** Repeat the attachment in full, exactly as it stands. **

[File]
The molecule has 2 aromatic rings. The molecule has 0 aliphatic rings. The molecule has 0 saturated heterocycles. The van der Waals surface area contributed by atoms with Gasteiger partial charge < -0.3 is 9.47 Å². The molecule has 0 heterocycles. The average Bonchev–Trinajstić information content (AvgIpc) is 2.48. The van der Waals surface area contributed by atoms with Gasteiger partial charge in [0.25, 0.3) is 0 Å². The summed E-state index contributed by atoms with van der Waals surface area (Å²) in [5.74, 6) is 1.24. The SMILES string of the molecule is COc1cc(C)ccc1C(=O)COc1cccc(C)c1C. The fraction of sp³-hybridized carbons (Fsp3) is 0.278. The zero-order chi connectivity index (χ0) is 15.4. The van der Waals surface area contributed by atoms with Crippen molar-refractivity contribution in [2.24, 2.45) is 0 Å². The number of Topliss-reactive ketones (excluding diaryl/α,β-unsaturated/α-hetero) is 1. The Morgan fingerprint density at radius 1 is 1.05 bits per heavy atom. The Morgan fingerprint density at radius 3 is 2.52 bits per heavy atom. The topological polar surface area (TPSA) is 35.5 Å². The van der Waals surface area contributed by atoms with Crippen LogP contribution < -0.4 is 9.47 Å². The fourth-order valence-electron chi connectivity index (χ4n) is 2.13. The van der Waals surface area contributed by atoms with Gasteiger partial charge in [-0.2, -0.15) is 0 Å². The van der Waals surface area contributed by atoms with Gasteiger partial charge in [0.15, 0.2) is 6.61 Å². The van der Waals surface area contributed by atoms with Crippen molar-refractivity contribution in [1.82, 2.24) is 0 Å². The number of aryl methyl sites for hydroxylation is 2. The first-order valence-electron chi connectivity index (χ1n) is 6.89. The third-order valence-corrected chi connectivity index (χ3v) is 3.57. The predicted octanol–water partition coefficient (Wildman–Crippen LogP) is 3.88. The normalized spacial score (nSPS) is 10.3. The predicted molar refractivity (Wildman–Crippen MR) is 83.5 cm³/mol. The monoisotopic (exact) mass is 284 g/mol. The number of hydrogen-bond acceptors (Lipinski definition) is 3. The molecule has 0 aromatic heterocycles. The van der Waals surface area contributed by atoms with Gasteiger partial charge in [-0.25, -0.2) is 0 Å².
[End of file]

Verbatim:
The molecule has 2 aromatic rings. The molecule has 0 aliphatic rings. The molecule has 0 saturated heterocycles. The van der Waals surface area contributed by atoms with Gasteiger partial charge < -0.3 is 9.47 Å². The molecule has 0 heterocycles. The average Bonchev–Trinajstić information content (AvgIpc) is 2.48. The van der Waals surface area contributed by atoms with Gasteiger partial charge in [0.25, 0.3) is 0 Å². The summed E-state index contributed by atoms with van der Waals surface area (Å²) in [5.74, 6) is 1.24. The SMILES string of the molecule is COc1cc(C)ccc1C(=O)COc1cccc(C)c1C. The fraction of sp³-hybridized carbons (Fsp3) is 0.278. The zero-order chi connectivity index (χ0) is 15.4. The van der Waals surface area contributed by atoms with Crippen molar-refractivity contribution in [2.24, 2.45) is 0 Å². The number of Topliss-reactive ketones (excluding diaryl/α,β-unsaturated/α-hetero) is 1. The Morgan fingerprint density at radius 1 is 1.05 bits per heavy atom. The Morgan fingerprint density at radius 3 is 2.52 bits per heavy atom. The topological polar surface area (TPSA) is 35.5 Å². The van der Waals surface area contributed by atoms with Crippen LogP contribution < -0.4 is 9.47 Å². The fourth-order valence-electron chi connectivity index (χ4n) is 2.13. The van der Waals surface area contributed by atoms with Gasteiger partial charge in [-0.2, -0.15) is 0 Å². The van der Waals surface area contributed by atoms with Gasteiger partial charge in [0.15, 0.2) is 6.61 Å². The van der Waals surface area contributed by atoms with Crippen molar-refractivity contribution in [1.82, 2.24) is 0 Å². The number of aryl methyl sites for hydroxylation is 2. The first-order valence-electron chi connectivity index (χ1n) is 6.89. The third-order valence-corrected chi connectivity index (χ3v) is 3.57. The predicted octanol–water partition coefficient (Wildman–Crippen LogP) is 3.88. The normalized spacial score (nSPS) is 10.3. The predicted molar refractivity (Wildman–Crippen MR) is 83.5 cm³/mol. The monoisotopic (exact) mass is 284 g/mol. The number of hydrogen-bond acceptors (Lipinski definition) is 3. The molecule has 0 aromatic heterocycles. The van der Waals surface area contributed by atoms with Gasteiger partial charge in [-0.25, -0.2) is 0 Å².